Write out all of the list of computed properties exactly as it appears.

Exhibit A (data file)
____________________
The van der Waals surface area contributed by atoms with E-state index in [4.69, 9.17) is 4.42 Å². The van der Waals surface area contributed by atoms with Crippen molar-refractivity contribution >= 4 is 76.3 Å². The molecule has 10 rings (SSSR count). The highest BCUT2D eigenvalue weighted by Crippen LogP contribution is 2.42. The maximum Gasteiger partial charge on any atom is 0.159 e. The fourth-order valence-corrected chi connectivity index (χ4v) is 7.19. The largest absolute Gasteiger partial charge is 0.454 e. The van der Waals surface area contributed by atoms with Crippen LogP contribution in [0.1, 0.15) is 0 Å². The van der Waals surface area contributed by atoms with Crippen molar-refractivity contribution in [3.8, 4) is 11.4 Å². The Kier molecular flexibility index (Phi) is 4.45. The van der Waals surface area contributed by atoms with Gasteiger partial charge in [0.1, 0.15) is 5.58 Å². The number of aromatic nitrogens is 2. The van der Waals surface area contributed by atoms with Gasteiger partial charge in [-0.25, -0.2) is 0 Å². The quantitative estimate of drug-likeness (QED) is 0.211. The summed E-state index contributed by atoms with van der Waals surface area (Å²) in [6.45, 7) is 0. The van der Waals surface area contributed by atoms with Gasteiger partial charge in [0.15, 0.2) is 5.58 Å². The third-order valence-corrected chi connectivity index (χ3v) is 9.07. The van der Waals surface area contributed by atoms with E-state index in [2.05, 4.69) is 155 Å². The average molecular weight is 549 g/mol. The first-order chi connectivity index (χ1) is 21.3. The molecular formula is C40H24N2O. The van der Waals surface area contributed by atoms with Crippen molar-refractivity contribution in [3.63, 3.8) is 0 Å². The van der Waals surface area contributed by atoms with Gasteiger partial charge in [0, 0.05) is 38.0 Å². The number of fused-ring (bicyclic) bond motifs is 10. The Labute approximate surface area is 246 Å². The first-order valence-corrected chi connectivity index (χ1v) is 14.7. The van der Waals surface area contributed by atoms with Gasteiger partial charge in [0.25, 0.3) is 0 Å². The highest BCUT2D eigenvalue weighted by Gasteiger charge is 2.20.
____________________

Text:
The van der Waals surface area contributed by atoms with E-state index in [4.69, 9.17) is 4.42 Å². The van der Waals surface area contributed by atoms with Crippen molar-refractivity contribution >= 4 is 76.3 Å². The molecule has 10 rings (SSSR count). The highest BCUT2D eigenvalue weighted by Crippen LogP contribution is 2.42. The maximum Gasteiger partial charge on any atom is 0.159 e. The fourth-order valence-corrected chi connectivity index (χ4v) is 7.19. The largest absolute Gasteiger partial charge is 0.454 e. The van der Waals surface area contributed by atoms with Crippen LogP contribution in [0.1, 0.15) is 0 Å². The van der Waals surface area contributed by atoms with Crippen molar-refractivity contribution in [3.8, 4) is 11.4 Å². The Kier molecular flexibility index (Phi) is 4.45. The van der Waals surface area contributed by atoms with Gasteiger partial charge in [0.1, 0.15) is 5.58 Å². The number of aromatic nitrogens is 2. The van der Waals surface area contributed by atoms with Gasteiger partial charge in [-0.25, -0.2) is 0 Å². The quantitative estimate of drug-likeness (QED) is 0.211. The summed E-state index contributed by atoms with van der Waals surface area (Å²) in [6.45, 7) is 0. The van der Waals surface area contributed by atoms with Gasteiger partial charge in [0.15, 0.2) is 5.58 Å². The third-order valence-corrected chi connectivity index (χ3v) is 9.07. The van der Waals surface area contributed by atoms with E-state index in [2.05, 4.69) is 155 Å². The average molecular weight is 549 g/mol. The first-order chi connectivity index (χ1) is 21.3. The molecular formula is C40H24N2O. The van der Waals surface area contributed by atoms with Crippen molar-refractivity contribution in [3.63, 3.8) is 0 Å². The van der Waals surface area contributed by atoms with Gasteiger partial charge in [0, 0.05) is 38.0 Å². The number of fused-ring (bicyclic) bond motifs is 10. The Labute approximate surface area is 246 Å². The first-order valence-corrected chi connectivity index (χ1v) is 14.7. The van der Waals surface area contributed by atoms with Gasteiger partial charge in [0.25, 0.3) is 0 Å². The highest BCUT2D eigenvalue weighted by Gasteiger charge is 2.20.